Preliminary Results of Gulf Reef Fish Studies

Biologists accompanied close to 300 charter and headboat fishing trips and tagged more than 15,000 fish during the first 18 months of the research.

Since the summer of 2009, the Florida Fish and Wildlife Conservation Commission (FWC) has conducted studies of the recreational fisheries for red snapper, gag, red grouper, and other reef fish in the Gulf of Mexico. Anglers and for-hire recreational fishing vessels are helping researchers to collect information to evaluate the survival of released fish and the effectiveness of conservation measures, including gear requirements for circle hooks and venting tools.

Methods

FWC has partnered with recreational anglers and for-hire vessel operators in Florida, using several approaches to assess the success rates of catch-and-release fishing:

  • A year-long survey of licensed saltwater anglers. Each month, selected license holders received a survey in the mail. Participants reported when and where they fished for reef fish during the previous month.
  • A catch card to tally the red snapper caught and released during recreational fishing trips.  Anglers record the size category and hooking location for each red snapper they release.
  • At-sea observers. FWC biologists accompany passengers on charter fishing boats and headboats and collect information on types of gear used, where fish are hooked, handling methods such as dehooking and venting, and the size and condition of fish that are released.
  • A tag-recapture study as part of the at-sea observer program. Biologists tag snapper and grouper species, and information from fish that are recaptured by the public and reported to FWC will be used to evaluate the survival of fish released by recreational anglers. Tags are printed with a toll-free phone number for FWC's Angler Tag Return Hotline.  Anglers receive free T-shirts for reporting information about tagged fish they catch.

Results Through Fall 2010

Close to 300 charter and headboat fishing trips were surveyed in the at-sea observer program, which had 122 for-hire vessels participating in the Panhandle and 38 in the Tampa Bay area.  More than 15,000 red snapper and grouper of various species were tagged during the first 18 months of the study (Figure 1). Most grouper were tagged in the Tampa Bay area; most red snapper, in the Panhandle. Preliminary tag-return rates were within expected range, based on review of other published tag-recapture studies in the Gulf of Mexico (Table 1).

Figure 1. Reef fish tagged and recaptured June 2009-November 2010. Scamp were added after the survey had begun because of the numbers observed being released during sampled trips.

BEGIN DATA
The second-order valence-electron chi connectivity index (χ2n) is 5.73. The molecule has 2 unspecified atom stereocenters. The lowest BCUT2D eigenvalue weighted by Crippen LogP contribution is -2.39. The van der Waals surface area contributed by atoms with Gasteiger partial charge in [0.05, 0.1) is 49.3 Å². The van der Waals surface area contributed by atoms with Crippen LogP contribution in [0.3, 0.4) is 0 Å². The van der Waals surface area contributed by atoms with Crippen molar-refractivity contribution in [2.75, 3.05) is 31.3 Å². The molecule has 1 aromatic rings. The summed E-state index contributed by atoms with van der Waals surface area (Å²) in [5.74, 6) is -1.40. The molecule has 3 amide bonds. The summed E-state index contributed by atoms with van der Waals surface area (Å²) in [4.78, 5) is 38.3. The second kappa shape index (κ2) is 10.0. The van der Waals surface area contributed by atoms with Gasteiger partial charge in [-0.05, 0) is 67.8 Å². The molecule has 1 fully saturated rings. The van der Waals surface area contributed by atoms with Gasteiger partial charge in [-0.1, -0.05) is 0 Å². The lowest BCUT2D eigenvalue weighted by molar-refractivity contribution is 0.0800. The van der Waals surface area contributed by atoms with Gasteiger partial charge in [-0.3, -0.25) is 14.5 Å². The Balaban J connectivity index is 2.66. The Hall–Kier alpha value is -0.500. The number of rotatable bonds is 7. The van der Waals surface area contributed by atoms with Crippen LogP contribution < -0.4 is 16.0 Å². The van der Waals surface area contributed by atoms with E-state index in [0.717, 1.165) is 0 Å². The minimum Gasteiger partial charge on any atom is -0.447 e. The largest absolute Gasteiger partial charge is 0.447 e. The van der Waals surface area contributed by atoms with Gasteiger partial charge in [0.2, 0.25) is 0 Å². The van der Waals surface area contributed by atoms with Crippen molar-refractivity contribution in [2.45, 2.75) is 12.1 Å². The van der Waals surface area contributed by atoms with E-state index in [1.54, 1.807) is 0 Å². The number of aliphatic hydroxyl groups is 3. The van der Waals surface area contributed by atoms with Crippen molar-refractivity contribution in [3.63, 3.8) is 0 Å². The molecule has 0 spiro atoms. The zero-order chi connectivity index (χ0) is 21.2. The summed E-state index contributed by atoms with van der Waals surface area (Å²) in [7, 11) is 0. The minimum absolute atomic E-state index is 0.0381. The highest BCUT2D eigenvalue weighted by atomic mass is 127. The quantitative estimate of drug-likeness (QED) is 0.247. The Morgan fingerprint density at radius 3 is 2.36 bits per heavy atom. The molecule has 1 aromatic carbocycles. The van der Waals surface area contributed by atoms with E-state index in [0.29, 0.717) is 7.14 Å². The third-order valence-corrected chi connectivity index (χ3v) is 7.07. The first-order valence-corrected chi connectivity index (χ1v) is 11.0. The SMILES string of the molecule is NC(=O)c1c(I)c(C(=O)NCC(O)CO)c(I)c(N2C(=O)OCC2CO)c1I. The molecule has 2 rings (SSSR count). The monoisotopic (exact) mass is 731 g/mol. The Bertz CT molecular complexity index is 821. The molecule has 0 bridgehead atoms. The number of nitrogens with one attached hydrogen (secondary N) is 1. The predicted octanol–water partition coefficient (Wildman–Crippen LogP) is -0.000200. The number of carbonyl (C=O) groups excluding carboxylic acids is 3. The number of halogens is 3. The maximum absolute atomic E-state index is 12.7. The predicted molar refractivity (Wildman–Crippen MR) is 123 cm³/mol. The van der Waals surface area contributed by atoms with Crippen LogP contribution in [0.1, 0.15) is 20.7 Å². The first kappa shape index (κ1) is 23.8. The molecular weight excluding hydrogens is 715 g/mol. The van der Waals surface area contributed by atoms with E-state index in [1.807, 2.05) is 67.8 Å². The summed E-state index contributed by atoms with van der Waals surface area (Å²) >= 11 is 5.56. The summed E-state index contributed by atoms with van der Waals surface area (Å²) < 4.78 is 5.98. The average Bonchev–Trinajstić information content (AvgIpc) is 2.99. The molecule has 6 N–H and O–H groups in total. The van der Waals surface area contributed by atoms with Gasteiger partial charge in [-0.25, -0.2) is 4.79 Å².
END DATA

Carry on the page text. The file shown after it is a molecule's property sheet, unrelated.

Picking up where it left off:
Figure 1 Reef fish tagged and recaptured June 2009-November 2010

Table 1. Preliminary tag return rates for this study versus return rates for comparable studies.

Species

Number of Tagged Fish

Percentage Recaptured

Percentage Recaptured in Comparable Studies

Red Snapper

6,359

6.0%

2.3% to 17.7%

Gag

1,796

10.1%

6.8% to 11.0%

Red Grouper

6,941

6.0%

8.5%

Scamp

265

4.2%

 

More than 200 red snapper catch cards have been returned with data on more than 4,500 fish. Preliminary results indicate that more than 90% of released fish were hooked in the lip as opposed to being hooked internally or "foul-hooked" externally (Table 2); 97.6% of respondents reported having used circle hooks. Approximately 50% of all red snapper released were above the legal size limit (Table 2).

Table 2. Preliminary results of red snapper catch card data from recreational fishing trips taken between June 2009 and November 2010, tallied by size and what part of the fish was hooked.

Fish Size

Hook Location (# of fish, % of total reported)

Totals

Lip/Mouth

Throat

Gill

Gut

Eye

External

≤10"

189

(4.2%)

12

(<1%)

0

(0%)

3

(<1%)

2

(<1%)

0

(0%)

206

(4.5%)

>10" and ≤12"

383

(8.4%)

34

(<1%)

4

(<1%)

8

(<1%)

0

(0%)

1

(<1%)

430

(9.5%)

>12"  and ≤14"

470

(10.3%)

34

(<1%)

0

(0%)

11

(<1%)

1

(<1%)

2

(<1%)

518

(11.4%)

>14" and ≤16"

889

(19.5%)

63

(1.4%)

8

(<1%)

26

(<1%)

1

(<1%)

4

(<1%)

991

(21.8%)

>16" (Legal)

2,269

(49.9%)

82

(1.8%)

10

(<1%)

36

(<1%)

0

(0%)

6

(<1%)

2,403

(52.8%)

Totals (% of samples)

4,200

(92.3%)

225

(4.9%)

22

(<1%)

84

(1.8%)

4

(<1%)

13

(<1%)

4,548

(100%)

The mail survey of licensed saltwater anglers was conducted for one year. Close to 48,000 surveys were mailed to licensed saltwater anglers, and nearly 4,000 people (less than 10%) returned completed surveys. Higher response rates are needed for this survey to be useful in estimating the number of people who participate in red snapper fishing.

Next Steps

More focus will be placed on distributing catch cards to anglers and increasing returns in 2011. The mail survey of licensed saltwater anglers has been discontinued. FWC will continue to tag snapper and grouper during trips on recreational fishing vessels and collect information from the public about recaptured fish.

With research funding through 2012, FWC scientists will evaluate data from the tagging study to assess the survival of these caught-and-released reef fish and the success of conservation measures, including the use of circle hooks and venting techniques. Knowledge of how survival relates to factors such as fish size, handling, and condition upon release will help researchers more accurately estimate release survival and better account for the impacts of recreational  fisheries.

circle hooks

State and federal regulations require the use of circle hooks when fishing for reef fish in the Gulf of Mexico.

redsnappertag.jpg
An FWC biologist applies a tag to a small red snapper
caught by a recreational angler.

 

undersized red grouper is tagged and ready for release

An undersized red grouper is tagged and ready for release.



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